It was the second Alaskan cruise we’ve taken. As far as cruises are concerned, Alaska is probably one of your better destinations. The scenery is absolutely spectacular.
Plus, it’s kind of fun to be on the ship, especially if you pretend you’re on an episode of The Love Boat. There’s plenty to eat and drink at all hours of the day, there’s a spa, and there’s fun things to do in the ports of call.
Still, after doing it twice, I can honestly say I have no need to do it again. There are aspects of cruising that are a bit generic, for lack of a better term. First of all, it is very shopping oriented, almost offensively so. There is a “shopping advisor” on board whose job is to direct passengers to all the “good” shopping both at the ports of call and onboard the ship. Most of this shopping is for jewelry, not for the cool handmade kind, but for stuff you can get in any jewelry store in any mall in the country. Supposedly it’s cheaper, but it didn’t seem all that inexpensive to me. Then there’s the art auctions, the two-for-$39.99 watches, the chain-sold-by-the-inch… so many opportunities to waste some cash.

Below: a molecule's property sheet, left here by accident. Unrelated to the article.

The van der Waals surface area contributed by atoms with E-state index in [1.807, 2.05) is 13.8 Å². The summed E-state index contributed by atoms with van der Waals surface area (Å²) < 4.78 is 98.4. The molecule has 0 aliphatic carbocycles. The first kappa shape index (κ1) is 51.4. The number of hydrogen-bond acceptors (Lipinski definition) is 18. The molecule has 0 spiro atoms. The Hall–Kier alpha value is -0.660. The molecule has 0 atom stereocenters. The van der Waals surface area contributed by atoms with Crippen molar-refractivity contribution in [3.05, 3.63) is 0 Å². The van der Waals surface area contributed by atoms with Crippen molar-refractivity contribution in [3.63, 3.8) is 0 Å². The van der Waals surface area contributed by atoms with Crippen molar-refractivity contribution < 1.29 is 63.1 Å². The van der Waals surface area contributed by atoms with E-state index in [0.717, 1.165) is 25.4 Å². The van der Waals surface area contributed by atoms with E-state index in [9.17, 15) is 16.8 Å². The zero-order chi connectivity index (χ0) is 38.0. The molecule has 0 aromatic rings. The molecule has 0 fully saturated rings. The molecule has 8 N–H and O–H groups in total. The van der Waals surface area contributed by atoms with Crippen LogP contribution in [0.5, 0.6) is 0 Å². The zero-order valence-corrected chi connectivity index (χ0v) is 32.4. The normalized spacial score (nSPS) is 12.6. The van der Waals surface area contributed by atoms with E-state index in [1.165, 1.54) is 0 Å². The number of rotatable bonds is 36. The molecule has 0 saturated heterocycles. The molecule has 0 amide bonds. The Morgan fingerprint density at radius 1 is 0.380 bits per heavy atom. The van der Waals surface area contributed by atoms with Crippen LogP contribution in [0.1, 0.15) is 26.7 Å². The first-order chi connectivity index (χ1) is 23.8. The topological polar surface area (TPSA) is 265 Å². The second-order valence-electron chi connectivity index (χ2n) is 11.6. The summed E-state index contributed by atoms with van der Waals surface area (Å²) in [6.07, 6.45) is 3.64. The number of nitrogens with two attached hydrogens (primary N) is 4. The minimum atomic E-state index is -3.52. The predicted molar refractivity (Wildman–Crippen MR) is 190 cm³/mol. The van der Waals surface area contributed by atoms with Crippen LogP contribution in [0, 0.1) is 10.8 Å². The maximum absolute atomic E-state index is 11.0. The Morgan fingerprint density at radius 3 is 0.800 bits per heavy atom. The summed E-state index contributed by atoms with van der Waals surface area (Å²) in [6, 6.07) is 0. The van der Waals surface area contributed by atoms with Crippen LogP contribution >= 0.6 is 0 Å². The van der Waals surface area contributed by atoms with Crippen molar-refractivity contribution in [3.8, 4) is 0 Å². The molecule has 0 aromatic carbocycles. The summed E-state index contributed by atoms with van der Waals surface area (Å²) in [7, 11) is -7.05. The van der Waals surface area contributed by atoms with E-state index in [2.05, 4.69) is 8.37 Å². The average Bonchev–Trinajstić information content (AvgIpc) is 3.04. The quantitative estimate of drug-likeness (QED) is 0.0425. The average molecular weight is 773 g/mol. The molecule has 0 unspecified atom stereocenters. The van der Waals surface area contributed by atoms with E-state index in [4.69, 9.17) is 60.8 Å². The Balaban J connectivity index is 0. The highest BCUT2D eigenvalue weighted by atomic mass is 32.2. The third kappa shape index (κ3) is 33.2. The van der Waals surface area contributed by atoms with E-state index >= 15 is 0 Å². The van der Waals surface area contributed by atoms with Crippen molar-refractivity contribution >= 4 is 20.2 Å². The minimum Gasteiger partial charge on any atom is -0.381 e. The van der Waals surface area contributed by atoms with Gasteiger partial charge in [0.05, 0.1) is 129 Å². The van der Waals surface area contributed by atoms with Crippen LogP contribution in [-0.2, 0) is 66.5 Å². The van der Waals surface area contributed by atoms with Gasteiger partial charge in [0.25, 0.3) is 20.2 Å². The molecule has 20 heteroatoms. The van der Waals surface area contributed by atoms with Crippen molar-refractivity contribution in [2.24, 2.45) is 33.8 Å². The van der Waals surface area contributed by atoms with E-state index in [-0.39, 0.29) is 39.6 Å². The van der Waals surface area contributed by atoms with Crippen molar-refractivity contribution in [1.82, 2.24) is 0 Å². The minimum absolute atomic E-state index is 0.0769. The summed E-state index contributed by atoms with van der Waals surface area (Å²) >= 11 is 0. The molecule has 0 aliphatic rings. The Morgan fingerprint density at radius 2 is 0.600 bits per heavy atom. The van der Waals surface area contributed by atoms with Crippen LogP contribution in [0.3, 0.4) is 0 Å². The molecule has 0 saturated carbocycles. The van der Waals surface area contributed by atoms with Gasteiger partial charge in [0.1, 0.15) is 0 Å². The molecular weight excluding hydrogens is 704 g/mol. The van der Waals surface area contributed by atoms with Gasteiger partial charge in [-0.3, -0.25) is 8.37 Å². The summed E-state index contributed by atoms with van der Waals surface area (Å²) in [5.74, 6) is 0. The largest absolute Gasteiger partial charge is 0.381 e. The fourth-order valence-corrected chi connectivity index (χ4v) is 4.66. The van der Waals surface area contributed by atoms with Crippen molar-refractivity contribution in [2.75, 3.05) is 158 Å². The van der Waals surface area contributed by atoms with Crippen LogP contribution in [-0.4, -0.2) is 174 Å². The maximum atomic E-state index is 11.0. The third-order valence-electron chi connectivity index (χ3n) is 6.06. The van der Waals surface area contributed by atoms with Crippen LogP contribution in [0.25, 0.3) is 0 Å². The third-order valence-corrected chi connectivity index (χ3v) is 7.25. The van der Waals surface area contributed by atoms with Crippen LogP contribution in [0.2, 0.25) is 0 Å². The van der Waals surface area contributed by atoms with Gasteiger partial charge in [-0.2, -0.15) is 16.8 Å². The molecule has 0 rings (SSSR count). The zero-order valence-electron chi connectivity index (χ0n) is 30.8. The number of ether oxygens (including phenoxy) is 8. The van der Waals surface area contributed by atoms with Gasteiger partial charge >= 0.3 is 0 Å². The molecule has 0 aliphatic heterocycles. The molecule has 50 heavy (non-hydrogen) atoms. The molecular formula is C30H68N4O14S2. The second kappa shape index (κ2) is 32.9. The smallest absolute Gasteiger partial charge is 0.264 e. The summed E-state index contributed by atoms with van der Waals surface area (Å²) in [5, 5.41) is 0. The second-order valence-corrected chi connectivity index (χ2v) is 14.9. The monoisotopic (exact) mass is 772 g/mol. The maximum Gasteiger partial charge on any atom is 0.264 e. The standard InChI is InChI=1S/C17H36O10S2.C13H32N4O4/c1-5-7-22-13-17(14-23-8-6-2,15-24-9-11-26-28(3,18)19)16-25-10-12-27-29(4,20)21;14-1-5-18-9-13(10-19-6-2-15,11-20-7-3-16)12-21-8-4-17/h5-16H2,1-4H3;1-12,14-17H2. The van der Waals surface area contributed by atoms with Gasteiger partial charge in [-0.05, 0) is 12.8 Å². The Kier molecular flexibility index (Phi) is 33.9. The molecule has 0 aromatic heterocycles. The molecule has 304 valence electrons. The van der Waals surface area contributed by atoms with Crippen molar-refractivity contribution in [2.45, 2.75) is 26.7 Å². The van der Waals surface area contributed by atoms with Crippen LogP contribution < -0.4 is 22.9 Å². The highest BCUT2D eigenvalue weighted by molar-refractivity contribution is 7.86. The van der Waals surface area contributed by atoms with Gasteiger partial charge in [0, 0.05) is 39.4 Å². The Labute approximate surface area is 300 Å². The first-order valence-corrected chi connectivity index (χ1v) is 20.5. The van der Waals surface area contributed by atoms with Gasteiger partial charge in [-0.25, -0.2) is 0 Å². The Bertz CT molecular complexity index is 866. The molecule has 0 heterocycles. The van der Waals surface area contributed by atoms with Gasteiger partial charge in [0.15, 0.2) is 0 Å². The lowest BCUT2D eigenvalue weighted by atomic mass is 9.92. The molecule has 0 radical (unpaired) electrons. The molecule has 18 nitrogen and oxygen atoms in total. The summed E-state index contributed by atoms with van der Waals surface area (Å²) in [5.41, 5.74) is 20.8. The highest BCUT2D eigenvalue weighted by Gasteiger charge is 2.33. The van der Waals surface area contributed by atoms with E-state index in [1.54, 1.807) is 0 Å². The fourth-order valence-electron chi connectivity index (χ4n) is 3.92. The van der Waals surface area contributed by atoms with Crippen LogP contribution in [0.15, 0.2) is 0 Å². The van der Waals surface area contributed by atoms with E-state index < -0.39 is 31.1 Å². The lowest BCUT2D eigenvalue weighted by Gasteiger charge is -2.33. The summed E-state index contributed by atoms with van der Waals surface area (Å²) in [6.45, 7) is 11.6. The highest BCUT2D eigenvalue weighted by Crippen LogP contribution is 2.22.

Don’t get me wrong–there was never a consumer born who could out-consume me–it’s just that there’s only so much of that sort of thing that even I can take.
But lest you think I didn’t find anything to spend some money on, I did find a couple of very cool things to purchase. In Juneau, there was an art gallery-type store than had some very cool handmade-in-Alaska things. I got this gorgeous bowl that has a very pretty glaze on it–the entire collection was beautiful and I had a hard time picking just one piece:
Even more exciting, I happened upon a yarn store in Prince Rupert Island, Canada, where they had some lovely hand-dyed-in-Canada yarns:
I couldn’t wait to get started on a pair of socks with this stuff, so I chose this Basic Ribbed Sock pattern and spent most of Saturday and Sunday happily knitting and watching Weeds on Video on Demand.